To some degree, everyone is digitally transforming. I read a recent study stating more people have engaged online through some form of digital interaction in the past 12 months than the last five (5) years combined. You know, I have a friend who didn’t know what door-dash was; now s/he is purchasing groceries online, comparing fees across all the delivery apps, and listens to a book club on clubhouse.

Digital transformation has indeed accelerated exponentially over the past 12 months and some industries that didn’t think it was worth the investment have changed their priorities as a result. Its role has bec0me much more important in 2020 and 2021-2022, we will see more budgeting dollars allocated for business and digital transformation.

What was the biggest lesson you learned in 2020?

Working virtually is not the same as working remote. Early on, I was overwhelmed with too much information, causing unnecessary distractions. I lost my social interactions and personal connections since there was no need for group runs to Starbucks coffee or random conversations in the lunchroom about the challenges of organic gardening.

Now I schedule 2-3 (30) minutes sessions a week with various friends, co-workers, etc. for virtual coffee where work is not a topic.

2020 was the year of webinars and online events, what was your favorite one?

My favorite online events have been those hosted by Procurement Foundry, a global online procurement & supply chain community. They have been able to keep it interested throughout the year by mixing up the methods of communication. To date, the most engaging have been the live streaming (AMA) Ask Me Anything and the plethora of clubhouse discussions.

It looks like working from home is going to stay with us for the foreseeable future, how should Executives gear up to the changing times?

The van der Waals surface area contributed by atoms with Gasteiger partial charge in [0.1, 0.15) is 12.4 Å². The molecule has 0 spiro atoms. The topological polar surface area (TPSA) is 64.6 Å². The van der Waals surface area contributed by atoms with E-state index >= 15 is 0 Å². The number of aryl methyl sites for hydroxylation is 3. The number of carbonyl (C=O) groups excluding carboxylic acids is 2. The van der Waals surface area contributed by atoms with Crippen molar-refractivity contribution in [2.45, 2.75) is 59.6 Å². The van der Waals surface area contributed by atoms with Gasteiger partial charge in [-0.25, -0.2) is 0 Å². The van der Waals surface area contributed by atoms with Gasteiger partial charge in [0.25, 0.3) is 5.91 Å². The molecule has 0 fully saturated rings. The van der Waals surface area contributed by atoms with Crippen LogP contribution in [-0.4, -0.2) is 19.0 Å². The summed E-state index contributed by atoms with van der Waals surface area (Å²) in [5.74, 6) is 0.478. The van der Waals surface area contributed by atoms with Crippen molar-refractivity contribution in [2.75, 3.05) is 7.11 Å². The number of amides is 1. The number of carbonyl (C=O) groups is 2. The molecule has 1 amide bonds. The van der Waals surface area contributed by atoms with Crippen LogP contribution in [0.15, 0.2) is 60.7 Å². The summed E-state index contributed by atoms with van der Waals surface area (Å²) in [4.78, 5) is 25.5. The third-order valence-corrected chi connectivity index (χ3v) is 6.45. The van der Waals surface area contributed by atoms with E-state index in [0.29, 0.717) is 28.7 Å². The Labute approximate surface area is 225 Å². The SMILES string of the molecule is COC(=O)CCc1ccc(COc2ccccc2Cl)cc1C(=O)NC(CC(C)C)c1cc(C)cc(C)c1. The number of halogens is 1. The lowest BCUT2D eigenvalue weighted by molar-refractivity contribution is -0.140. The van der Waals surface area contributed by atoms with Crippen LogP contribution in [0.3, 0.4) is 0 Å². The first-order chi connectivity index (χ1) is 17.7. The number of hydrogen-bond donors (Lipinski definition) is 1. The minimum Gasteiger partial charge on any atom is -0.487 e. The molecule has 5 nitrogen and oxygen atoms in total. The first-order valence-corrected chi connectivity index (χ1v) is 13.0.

There are many things executives can gear up for changing times. That could be an article on its own. I will highlight just two:

  • Not all executives have fully embraced the idea that things will not go back to exactly the way it was before. There are still those who truly believe when everyone has all their shots, work will resume as normal. This may be a bit unrealistic perspective.
  • Understanding what an employee needs to be successful at their job will be extremely important. Every work from the home scenario is slightly different and adds an uncontrollable variable. Enabling options for the employee to select what will benefit them the most will provide the personalized support we all need.

Finally, what is your favorite CX metric?

I am extremely interested in sentiment analytics and believe we haven’t yet covered all the potential use cases.

However, I am most excited about the CX metrics we have not yet created. We are just starting to see companies explore different methods of quantifying CX and I am keen to see what will be released in 2021. As an example, BombBomb recently introduced a Relationship Score to gauge who is engaged vs disengaged with email campaigns. While it is still in the early stages, it has the potential for expanding it baseline use cases into something more.

About the author

Efrat Vulfsons
Efrat Vulfsons
Efrat Vulfsons is the CEO & Co-Founder of PR Soprano and the editor of CXBuzz parallel to her soprano opera singing career. Efrat holds a B.F.A from the Jerusalem Music Academy in Opera Performance.